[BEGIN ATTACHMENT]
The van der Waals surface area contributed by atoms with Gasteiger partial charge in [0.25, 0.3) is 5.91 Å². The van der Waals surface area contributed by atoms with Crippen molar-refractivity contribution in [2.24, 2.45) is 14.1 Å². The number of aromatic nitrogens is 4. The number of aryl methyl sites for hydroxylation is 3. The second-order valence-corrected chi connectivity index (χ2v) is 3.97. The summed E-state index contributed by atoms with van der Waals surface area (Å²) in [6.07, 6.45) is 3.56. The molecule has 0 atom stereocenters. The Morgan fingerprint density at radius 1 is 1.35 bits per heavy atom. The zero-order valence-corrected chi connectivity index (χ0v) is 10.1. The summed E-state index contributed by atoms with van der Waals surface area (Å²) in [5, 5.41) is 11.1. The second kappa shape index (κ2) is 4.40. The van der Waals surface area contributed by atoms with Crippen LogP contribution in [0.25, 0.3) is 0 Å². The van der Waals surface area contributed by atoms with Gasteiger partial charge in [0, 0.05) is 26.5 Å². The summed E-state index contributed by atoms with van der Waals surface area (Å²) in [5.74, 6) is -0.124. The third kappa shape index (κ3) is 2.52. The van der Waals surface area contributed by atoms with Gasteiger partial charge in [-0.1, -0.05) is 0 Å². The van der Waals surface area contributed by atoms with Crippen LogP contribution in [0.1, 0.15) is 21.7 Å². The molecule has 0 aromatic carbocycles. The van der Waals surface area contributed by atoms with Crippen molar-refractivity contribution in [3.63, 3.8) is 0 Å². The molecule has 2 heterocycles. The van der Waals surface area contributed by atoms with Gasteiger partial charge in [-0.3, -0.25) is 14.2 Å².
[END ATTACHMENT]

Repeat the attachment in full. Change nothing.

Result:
The van der Waals surface area contributed by atoms with Gasteiger partial charge in [0.25, 0.3) is 5.91 Å². The van der Waals surface area contributed by atoms with Crippen molar-refractivity contribution in [2.24, 2.45) is 14.1 Å². The number of aromatic nitrogens is 4. The number of aryl methyl sites for hydroxylation is 3. The second-order valence-corrected chi connectivity index (χ2v) is 3.97. The summed E-state index contributed by atoms with van der Waals surface area (Å²) in [6.07, 6.45) is 3.56. The molecule has 0 atom stereocenters. The Morgan fingerprint density at radius 1 is 1.35 bits per heavy atom. The zero-order valence-corrected chi connectivity index (χ0v) is 10.1. The summed E-state index contributed by atoms with van der Waals surface area (Å²) in [5, 5.41) is 11.1. The second kappa shape index (κ2) is 4.40. The van der Waals surface area contributed by atoms with Crippen LogP contribution in [0.25, 0.3) is 0 Å². The van der Waals surface area contributed by atoms with Gasteiger partial charge in [0, 0.05) is 26.5 Å². The summed E-state index contributed by atoms with van der Waals surface area (Å²) in [5.74, 6) is -0.124. The third kappa shape index (κ3) is 2.52. The van der Waals surface area contributed by atoms with Gasteiger partial charge in [-0.1, -0.05) is 0 Å². The van der Waals surface area contributed by atoms with Crippen LogP contribution in [0.1, 0.15) is 21.7 Å². The molecule has 0 aromatic carbocycles. The van der Waals surface area contributed by atoms with Crippen molar-refractivity contribution in [3.63, 3.8) is 0 Å². The molecule has 2 heterocycles. The van der Waals surface area contributed by atoms with Gasteiger partial charge in [-0.3, -0.25) is 14.2 Å².